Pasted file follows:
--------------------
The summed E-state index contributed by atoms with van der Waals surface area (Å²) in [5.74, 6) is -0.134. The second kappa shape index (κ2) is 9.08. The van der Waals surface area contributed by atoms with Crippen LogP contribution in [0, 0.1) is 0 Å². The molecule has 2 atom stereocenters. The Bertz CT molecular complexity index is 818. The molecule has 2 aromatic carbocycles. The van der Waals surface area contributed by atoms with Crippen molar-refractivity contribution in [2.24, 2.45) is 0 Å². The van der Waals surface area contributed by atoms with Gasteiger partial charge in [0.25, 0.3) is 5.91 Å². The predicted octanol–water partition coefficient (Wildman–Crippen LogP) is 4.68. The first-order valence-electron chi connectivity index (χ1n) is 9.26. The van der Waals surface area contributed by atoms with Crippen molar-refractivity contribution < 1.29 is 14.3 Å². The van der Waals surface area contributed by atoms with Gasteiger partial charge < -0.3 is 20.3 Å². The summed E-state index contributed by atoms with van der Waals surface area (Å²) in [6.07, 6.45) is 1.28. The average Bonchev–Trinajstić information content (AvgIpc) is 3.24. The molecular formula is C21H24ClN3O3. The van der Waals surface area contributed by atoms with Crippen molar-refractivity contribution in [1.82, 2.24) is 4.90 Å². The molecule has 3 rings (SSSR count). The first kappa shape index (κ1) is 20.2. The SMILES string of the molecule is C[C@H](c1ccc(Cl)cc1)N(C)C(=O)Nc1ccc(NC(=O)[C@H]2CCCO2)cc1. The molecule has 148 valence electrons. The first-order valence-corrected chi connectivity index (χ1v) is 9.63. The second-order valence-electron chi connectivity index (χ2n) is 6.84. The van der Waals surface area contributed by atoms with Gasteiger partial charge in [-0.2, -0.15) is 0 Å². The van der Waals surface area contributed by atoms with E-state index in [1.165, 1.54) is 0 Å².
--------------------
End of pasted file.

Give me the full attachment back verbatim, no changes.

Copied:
The summed E-state index contributed by atoms with van der Waals surface area (Å²) in [5.74, 6) is -0.134. The second kappa shape index (κ2) is 9.08. The van der Waals surface area contributed by atoms with Crippen LogP contribution in [0, 0.1) is 0 Å². The molecule has 2 atom stereocenters. The Bertz CT molecular complexity index is 818. The molecule has 2 aromatic carbocycles. The van der Waals surface area contributed by atoms with Crippen molar-refractivity contribution in [2.24, 2.45) is 0 Å². The van der Waals surface area contributed by atoms with Gasteiger partial charge in [0.25, 0.3) is 5.91 Å². The predicted octanol–water partition coefficient (Wildman–Crippen LogP) is 4.68. The first-order valence-electron chi connectivity index (χ1n) is 9.26. The van der Waals surface area contributed by atoms with Crippen molar-refractivity contribution < 1.29 is 14.3 Å². The van der Waals surface area contributed by atoms with Gasteiger partial charge < -0.3 is 20.3 Å². The summed E-state index contributed by atoms with van der Waals surface area (Å²) in [6.07, 6.45) is 1.28. The average Bonchev–Trinajstić information content (AvgIpc) is 3.24. The molecular formula is C21H24ClN3O3. The van der Waals surface area contributed by atoms with Crippen molar-refractivity contribution in [1.82, 2.24) is 4.90 Å². The molecule has 3 rings (SSSR count). The first kappa shape index (κ1) is 20.2. The SMILES string of the molecule is C[C@H](c1ccc(Cl)cc1)N(C)C(=O)Nc1ccc(NC(=O)[C@H]2CCCO2)cc1. The molecule has 148 valence electrons. The first-order valence-corrected chi connectivity index (χ1v) is 9.63. The second-order valence-electron chi connectivity index (χ2n) is 6.84. The van der Waals surface area contributed by atoms with Gasteiger partial charge in [-0.2, -0.15) is 0 Å². The van der Waals surface area contributed by atoms with E-state index in [1.165, 1.54) is 0 Å².